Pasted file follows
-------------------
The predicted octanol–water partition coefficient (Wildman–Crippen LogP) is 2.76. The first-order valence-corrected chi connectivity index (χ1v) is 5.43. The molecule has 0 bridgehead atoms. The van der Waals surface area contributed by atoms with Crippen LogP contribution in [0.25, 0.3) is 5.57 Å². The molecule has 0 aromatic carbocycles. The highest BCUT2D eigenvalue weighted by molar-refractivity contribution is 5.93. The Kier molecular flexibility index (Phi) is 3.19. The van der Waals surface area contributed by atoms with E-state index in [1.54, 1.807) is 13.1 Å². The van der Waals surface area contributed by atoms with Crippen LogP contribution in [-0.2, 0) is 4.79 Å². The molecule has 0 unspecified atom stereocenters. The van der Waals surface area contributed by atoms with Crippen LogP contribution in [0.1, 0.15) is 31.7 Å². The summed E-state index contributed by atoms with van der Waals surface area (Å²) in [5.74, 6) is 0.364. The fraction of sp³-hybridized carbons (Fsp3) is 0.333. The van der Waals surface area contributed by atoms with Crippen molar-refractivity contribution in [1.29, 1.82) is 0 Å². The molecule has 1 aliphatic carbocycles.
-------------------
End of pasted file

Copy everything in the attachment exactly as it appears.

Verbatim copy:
The predicted octanol–water partition coefficient (Wildman–Crippen LogP) is 2.76. The first-order valence-corrected chi connectivity index (χ1v) is 5.43. The molecule has 0 bridgehead atoms. The van der Waals surface area contributed by atoms with Crippen LogP contribution in [0.25, 0.3) is 5.57 Å². The molecule has 0 aromatic carbocycles. The highest BCUT2D eigenvalue weighted by molar-refractivity contribution is 5.93. The Kier molecular flexibility index (Phi) is 3.19. The van der Waals surface area contributed by atoms with E-state index in [1.54, 1.807) is 13.1 Å². The van der Waals surface area contributed by atoms with Crippen LogP contribution in [-0.2, 0) is 4.79 Å². The molecule has 0 unspecified atom stereocenters. The van der Waals surface area contributed by atoms with Crippen LogP contribution in [0.1, 0.15) is 31.7 Å². The summed E-state index contributed by atoms with van der Waals surface area (Å²) in [5.74, 6) is 0.364. The fraction of sp³-hybridized carbons (Fsp3) is 0.333. The van der Waals surface area contributed by atoms with Crippen molar-refractivity contribution in [1.29, 1.82) is 0 Å². The molecule has 1 aliphatic carbocycles.